Thursday, May 31, 2012

Bless me Father, for I have sinned…

I don’t watch many movies, but I viewed two this week, on DVD: The Magdalene Sisters, and Agora.

The first is about the so-called Magdalene laundries in Catholic Ireland, into which thousands of girls and young women were involuntarily placed during the middle of the last century, often by their families, for the unforgivable scandal of getting pregnant outside of marriage, or for what was deemed promiscuous behavior. These institutions were run and staffed by often sadistic nuns. The workdays were long and hard, with no pay. Degradation was constant. When a pregnant girl gave birth, her baby was taken away from her and placed for adoption or into an orphanage. The movie was harrowing, as was the Channel 4 (Britain) documentary on which the film was based.
Agora is a highly fictionalized story of the philosopher Hypatia, who lived and worked in 4th-century Roman Alexandria. Little is known of her life with certainty, other than that she was regarded as a talented mathematician and astronomer in a man’s world. History also records that she was murdered by a Christian mob for presumed witchcraft and impiety. The movie is an unabashed screed against religion (the great library of Alexandria is ransacked and destroyed by Christian fanatics). It portrays Hypatia as a rational skeptic in a world of dogmatic superstition. I enjoyed the movie best for its impressive computer-generated representations of ancient Alexandria.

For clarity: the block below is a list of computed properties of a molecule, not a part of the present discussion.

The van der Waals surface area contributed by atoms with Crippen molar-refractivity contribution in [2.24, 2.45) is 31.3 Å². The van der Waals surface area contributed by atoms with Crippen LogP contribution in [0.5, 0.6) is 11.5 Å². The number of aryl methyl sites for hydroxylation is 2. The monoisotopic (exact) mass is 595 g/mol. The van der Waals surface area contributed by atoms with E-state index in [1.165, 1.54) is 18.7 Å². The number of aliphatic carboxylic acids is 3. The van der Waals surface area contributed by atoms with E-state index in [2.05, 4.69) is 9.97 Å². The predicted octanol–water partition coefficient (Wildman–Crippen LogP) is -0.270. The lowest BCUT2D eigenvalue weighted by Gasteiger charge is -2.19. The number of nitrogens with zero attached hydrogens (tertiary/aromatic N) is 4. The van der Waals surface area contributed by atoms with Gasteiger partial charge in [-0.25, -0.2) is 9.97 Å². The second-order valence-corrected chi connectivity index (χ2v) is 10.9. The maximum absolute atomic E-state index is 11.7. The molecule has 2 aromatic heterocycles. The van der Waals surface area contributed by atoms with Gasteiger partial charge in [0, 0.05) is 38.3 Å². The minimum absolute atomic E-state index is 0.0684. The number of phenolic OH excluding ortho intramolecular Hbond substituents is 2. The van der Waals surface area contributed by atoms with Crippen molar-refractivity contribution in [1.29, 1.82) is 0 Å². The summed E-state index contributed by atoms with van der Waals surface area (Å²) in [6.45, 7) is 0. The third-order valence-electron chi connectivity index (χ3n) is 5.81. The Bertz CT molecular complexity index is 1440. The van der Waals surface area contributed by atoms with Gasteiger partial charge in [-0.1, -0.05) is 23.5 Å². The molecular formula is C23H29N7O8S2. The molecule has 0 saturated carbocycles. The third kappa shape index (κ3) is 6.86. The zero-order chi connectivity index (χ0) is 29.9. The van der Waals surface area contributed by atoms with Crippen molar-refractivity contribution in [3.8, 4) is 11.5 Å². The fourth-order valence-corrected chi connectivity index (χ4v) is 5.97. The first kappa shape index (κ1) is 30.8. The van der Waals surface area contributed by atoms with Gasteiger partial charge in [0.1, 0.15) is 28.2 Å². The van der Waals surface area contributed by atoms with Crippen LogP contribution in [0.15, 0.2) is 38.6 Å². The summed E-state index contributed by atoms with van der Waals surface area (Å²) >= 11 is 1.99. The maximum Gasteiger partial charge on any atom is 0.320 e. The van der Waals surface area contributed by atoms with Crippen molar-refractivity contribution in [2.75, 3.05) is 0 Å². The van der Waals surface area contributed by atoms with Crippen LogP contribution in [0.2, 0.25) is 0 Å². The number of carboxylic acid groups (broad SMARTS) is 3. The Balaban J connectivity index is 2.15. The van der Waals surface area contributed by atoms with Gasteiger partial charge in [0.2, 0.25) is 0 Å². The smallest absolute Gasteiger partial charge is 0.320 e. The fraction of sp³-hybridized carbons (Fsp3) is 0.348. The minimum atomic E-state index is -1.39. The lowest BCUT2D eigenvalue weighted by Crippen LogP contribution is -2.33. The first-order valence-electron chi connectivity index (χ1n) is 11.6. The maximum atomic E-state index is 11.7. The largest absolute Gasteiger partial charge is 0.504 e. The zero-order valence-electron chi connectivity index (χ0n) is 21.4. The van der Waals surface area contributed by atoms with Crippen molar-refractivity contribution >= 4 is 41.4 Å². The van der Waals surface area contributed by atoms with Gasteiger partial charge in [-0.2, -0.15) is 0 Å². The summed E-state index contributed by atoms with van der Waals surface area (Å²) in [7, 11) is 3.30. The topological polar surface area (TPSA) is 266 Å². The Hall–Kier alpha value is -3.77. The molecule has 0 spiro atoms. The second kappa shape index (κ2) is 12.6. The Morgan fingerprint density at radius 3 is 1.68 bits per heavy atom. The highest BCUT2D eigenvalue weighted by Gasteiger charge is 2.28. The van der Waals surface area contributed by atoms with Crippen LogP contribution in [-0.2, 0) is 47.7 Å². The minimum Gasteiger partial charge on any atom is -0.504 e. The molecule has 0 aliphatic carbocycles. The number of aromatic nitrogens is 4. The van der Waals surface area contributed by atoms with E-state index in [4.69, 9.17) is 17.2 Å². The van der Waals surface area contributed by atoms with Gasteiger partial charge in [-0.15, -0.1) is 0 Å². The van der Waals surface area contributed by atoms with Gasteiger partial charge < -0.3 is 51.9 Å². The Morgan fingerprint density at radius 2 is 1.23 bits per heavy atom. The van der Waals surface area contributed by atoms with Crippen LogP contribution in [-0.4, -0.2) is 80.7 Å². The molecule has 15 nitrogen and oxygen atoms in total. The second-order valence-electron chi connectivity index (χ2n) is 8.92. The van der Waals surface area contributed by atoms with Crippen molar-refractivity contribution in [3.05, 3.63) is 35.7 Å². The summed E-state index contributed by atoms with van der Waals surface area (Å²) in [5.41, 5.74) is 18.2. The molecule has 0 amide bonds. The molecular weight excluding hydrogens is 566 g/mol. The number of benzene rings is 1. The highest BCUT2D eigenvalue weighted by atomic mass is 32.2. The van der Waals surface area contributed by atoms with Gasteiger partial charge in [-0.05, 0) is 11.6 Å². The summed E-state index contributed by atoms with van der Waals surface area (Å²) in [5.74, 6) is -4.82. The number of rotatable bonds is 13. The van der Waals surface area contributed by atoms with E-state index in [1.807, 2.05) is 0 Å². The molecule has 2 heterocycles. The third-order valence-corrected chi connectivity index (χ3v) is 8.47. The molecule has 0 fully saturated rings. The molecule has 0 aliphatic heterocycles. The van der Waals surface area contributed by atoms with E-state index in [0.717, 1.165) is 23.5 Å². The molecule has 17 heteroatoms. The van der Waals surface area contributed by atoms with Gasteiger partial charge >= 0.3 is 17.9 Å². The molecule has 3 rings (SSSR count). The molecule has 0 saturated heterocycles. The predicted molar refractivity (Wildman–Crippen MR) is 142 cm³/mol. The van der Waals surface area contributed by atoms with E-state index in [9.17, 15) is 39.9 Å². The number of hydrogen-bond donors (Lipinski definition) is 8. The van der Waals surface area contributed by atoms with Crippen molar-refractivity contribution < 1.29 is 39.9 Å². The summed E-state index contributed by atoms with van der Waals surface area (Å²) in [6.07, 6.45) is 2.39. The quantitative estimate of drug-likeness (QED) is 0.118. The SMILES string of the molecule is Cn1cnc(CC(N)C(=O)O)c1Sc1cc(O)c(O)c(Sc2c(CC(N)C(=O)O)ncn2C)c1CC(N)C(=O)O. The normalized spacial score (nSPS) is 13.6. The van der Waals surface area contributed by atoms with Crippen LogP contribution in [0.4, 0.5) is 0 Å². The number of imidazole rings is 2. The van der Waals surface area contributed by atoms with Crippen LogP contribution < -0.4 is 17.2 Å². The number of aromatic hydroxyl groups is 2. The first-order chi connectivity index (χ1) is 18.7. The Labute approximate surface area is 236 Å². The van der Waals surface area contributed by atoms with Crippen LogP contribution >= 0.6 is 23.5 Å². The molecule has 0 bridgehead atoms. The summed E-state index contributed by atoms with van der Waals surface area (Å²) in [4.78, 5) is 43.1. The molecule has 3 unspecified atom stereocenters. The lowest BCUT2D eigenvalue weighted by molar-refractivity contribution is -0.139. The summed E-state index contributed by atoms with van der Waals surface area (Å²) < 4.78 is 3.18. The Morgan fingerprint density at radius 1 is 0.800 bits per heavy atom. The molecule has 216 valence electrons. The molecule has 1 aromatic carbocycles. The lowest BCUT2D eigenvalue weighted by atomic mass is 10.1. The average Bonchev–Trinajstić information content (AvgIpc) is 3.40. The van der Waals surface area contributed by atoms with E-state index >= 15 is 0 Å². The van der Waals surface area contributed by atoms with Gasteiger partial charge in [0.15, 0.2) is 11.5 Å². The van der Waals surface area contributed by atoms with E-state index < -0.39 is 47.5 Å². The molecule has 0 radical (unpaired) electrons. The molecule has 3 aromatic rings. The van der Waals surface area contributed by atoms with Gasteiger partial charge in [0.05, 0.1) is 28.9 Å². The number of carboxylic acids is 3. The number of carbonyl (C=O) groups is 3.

Movie-wise, it was not a great week for religion.

Of the two films, The Magdalene Sisters was of greater interest to me because it overlapped so much with my own childhood. Of course, in the United States the Church did not have the unquestioned authority it had in Ireland, a country that was held up to us as a Catholic paragon of national virtue. Still, we were taught that priests and nuns were not to be questioned, that their authority derived from God. We were also taught that our bodies were sinful, and in need of mortification.

In Ireland, where until relatively recently the secular authorities deferred to the Church in matters of education and morality, we now know the system led to horrific abuses, of which the Magdalene laundries were just one example. When the whole ugly edifice came tumbling down during the last decades of the 20th century, it crumbled to dust. "Catholic" Ireland is now about as secular as a nation can get.

The last laundry closed in 1996.